Advisers to the Centers for Disease Control and Prevention issued a recommendation Thursday in support of Pfizer booster shots for millions of Americans as the U.S. continues its fight against COVID-19.
The CDC advisors unanimously supported the Pfizer booster shot for adults over the age of 65 and for residents of long-term care facilities. About 13 of the 15 advisers also supported shots for people ages 50 to 64 with medical conditions that leave them at risk of catching severe COVID-19 disease.
The panel was more divided about what other populations should receive a shot, but ultimately decided to offer the booster option to people ages 18 to 49 who have chronic health problems and want a booster. The panel acknowledged that at this point, there is little evidence that shows vaccine immunity is waning among younger generations, according to The Associated Press.
Thursday’s recommendation from the CDC advisors came just one day after the Food and Drug Administration authorized Pfizer booster shots for people over 65 and those at high risk for severe illness. This included people who were at severe risk of contracting COVID-19 from their workplaces, such as grocery store employees, healthcare workers and teachers.
The CDC advisors, however, excluded populations at high risk for contracting COVID-19 from their jobs from their recommendation on Thursday.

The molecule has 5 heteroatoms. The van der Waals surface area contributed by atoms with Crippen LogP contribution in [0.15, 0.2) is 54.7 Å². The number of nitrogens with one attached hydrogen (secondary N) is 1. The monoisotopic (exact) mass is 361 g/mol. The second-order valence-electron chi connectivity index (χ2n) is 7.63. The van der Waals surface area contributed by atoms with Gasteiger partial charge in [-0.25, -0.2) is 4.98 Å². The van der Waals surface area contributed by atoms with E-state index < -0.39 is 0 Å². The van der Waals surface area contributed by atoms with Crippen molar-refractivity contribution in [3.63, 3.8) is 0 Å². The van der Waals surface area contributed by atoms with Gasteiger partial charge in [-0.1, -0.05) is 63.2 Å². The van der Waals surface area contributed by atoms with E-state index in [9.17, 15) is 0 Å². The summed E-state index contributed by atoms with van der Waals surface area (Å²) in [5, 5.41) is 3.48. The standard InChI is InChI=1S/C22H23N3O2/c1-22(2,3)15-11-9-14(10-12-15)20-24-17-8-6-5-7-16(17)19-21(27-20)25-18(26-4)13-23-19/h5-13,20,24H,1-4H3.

Americans who meet the age requirements and/or have chronic health conditions will only qualify for the booster shot if they have already received two doses of the Pfizer vaccine and are six months out from their second shot.
Dr. Rochelle Walensky, the CDC director, is expected to endorse the recommendations soon, and people meeting the criteria could begin getting boosters immediately afterward.
Advisers to the CDC said Thursday that getting more of the population to get their first shots remains a top priority. According to the CDC, only about 55% of Americans are fully vaccinated at this time.
“We can give boosters to people, but that’s not really the answer to this pandemic,” Dr. Helen Keipp Talbot of Vanderbilt University said Thursday. “Hospitals are full because people are not vaccinated. We are declining care to people who deserve care because we are full of unvaccinated COVID-positive patients.”
The mission to get more of the population vaccinated remains ongoing across the nation and locally in Santa Barbara County.
According to the latest data from the county Public Health Department, 76.1% of eligible 12 and older residents are partially vaccinated, and 67.8% of that same population is fully vaccinated. Of the entire county population, 57.4% of people are fully vaccinated.
On Thursday, the department reported 51 new cases of COVID-19, which brings the county’s active case total to 429 infections. Officials reported 19 cases in Santa Maria, seven cases in Santa Barbara, four cases in South Coast unincorporated areas and Carpinteria, four cases in the Santa Ynez Valley, three cases in Isla Vista, three cases in North County unincorporated areas and Guadalupe, three cases in Lompoc, two cases in Goleta, and once case in the unincorporated Goleta Valley and Gaviota. Five cases were pending a geographic assignment.